Tech Square Wins Urban Land Institute Award

The Urban Land Institute (ULI) has recognized Technology Square as one of 10 winners of its 2004 Awards for Excellence competition. The award is widely recognized as the land use industry's most prestigious recognition program.

The competition was established in 1979 and recognizes the full development process of a project, not just architecture or design. The criteria for the awards include leadership, contribution to the community, innovations, public/private partnership, environmental protection and enhancement, response to societal needs, and financial success.

ULI Chairman Harry Frampton announced the Awards for Excellence winners during a gala celebrating the finalists at ULI's Fall Meeting in New York City. "The Awards for Excellence program is as much about celebrating the people who make the developments a reality as the developments themselves," Frampton said. "Behind every great project is an individual who is passionate about the project and dedicated to seeing it through from start to finish."

Projects were evaluated on the basis of financial viability, the resourceful use of land, design, relevance to contemporary issues, and sensitivity to the community and environment. Each contributes to a live-work-play environment and is designed to complement and enhance the greater community.

"This project allowed Georgia Tech to reconnect to midtown by bridging the divide created by the construction of the I-75/85 freeway," Tech President G. Wayne Clough told the ULI.

"Technology Square is important not only because of its symbolic value, but also because its role as an anchor has energized others to participate in the midtown renaissance. It has helped create a visible technology corridor for Atlanta and replaced the vacant lots and derelict buildings that once filled the area with beautiful new facilities. It also has created a new home for Georgia Tech's business school and economic outreach activities. We are very proud of what has been done and of the fantastic team that made this dream come true," he said.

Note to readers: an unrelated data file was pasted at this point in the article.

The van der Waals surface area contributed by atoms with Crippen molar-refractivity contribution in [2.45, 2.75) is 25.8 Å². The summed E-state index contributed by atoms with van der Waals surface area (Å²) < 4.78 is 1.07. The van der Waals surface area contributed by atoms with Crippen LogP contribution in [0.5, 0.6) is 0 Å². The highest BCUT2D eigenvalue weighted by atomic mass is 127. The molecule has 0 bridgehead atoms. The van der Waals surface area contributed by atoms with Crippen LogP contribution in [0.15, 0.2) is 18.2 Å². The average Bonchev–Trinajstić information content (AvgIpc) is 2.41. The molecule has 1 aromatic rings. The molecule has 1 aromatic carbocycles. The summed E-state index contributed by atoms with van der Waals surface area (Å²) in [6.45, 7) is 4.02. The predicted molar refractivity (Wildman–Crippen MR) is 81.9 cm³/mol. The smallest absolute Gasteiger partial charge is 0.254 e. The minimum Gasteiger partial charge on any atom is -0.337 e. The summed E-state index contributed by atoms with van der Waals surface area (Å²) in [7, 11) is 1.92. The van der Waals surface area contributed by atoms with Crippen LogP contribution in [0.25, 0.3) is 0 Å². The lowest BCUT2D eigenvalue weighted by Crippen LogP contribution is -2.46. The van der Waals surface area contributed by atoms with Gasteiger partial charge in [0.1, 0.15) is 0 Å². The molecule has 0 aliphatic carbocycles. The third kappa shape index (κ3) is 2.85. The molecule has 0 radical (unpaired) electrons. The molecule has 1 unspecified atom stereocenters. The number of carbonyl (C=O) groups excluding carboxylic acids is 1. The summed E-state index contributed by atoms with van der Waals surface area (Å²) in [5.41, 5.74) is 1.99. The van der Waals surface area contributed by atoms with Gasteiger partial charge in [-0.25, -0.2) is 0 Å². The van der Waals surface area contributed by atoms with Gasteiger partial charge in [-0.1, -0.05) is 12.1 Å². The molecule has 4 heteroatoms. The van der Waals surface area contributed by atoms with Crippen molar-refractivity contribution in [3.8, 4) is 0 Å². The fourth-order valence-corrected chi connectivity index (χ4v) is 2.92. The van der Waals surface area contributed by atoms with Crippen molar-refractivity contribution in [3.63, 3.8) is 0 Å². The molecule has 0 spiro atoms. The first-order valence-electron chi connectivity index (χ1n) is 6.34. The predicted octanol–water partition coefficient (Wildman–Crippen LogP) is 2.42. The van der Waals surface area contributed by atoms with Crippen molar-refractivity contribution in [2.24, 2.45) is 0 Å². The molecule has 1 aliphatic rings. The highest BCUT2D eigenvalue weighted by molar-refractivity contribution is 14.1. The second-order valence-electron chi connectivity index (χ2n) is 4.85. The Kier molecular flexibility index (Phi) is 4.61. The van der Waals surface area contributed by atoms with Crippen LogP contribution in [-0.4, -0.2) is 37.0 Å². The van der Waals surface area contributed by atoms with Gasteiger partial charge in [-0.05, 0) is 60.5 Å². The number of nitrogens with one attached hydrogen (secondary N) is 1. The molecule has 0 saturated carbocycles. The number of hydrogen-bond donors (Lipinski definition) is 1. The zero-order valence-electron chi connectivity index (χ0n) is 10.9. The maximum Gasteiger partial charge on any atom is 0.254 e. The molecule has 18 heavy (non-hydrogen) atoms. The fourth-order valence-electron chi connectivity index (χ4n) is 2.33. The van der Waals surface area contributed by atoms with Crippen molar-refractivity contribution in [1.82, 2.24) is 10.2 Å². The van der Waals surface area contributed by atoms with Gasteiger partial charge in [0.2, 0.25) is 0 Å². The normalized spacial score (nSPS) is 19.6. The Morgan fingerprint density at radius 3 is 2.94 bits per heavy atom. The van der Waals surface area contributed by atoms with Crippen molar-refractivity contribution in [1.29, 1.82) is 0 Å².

Over the years, the Awards for Excellence program has evolved from a recognition of one development in North America to an international competition with multiple winners, including the Heritage Award, which recognizes projects at least 25 years old that set the highest standards for excellence. Throughout the program's history all types of projects have been recognized for their excellence, including office, residential, recreational, urban/mixed-use, industrial/office park, commercial/retail, new community, rehabilitation and public projects.

Other 2004 Awards for Excellence winners are:
*Baldwin Park, Orlando, Florida
*Fall Creek Place, Indianapolis, Indiana
*First Ward Place/The Garden District, Charlotte, *North Carolina
*Fullerton Square Project, Singapore
*Playhouse Square Center, Cleveland, Ohio
*The Plaza at PPL Center, Allentown, Pennsylvania
*University Park at MIT, Cambridge, Massachusetts
*Walt Disney Concert Hall, Los Angeles, California
*WaterColor, Seagrove Beach, Florida

Description of Technology Square by the Urban Land Institute

In a previously blighted and vacant three-block area of midtown Atlanta where security was a constant concern and pedestrian activity was nonexistent, Georgia Institute of Technology has overcome physical and psychological barriers to reconnect the university with the midtown neighborhood by developing a vibrant, 24/7 urban campus for students and community members alike. In Technology Square at Georgia Institute of Technology, students, faculty, midtown residents, businesspeople, and visitors meet and interact, attracted by wide, tree-lined sidewalks with benches and bicycle lanes, shops and restaurants, a hotel, on-street and garage parking, and access to public transportation. A free, alternative-fuel trolley takes students to and from the main campus and the Midtown Metropolitan Atlanta Regional Transportation Authority (MARTA) station.

The development relocates and expands Georgia Tech's 1,500-student College of Management, now housed in a new structure featuring a four-story glass atrium that overlooks a central courtyard, opening up the building to natural light and creating two-way transparency that reinforces the connection between students and faculty within the building and the business and residential community outside. The structure is the second building in Georgia to be certified as a Leadership in Energy and Environmental Design (LEED) Silver building by the U.S.

Green Building Council, and lessons learned from the LEED initiative were incorporated whenever possible into the development's other buildings. Technology Square was the first development to implement Blueprint Midtown, a set of guidelines adopted by the Atlanta City Council as a special zoning district, and the project has set the standard by which future development in the area will be judged. It has spurred commercial development at an adjacent Class A office development planned in cooperation with Technology Square, thereby enhancing the synergy between private sector technology businesses and Georgia Tech's research and academic resources. This dynamic development has met the university's objectives while benefiting area residents and businesses and promoting the economic growth of the region.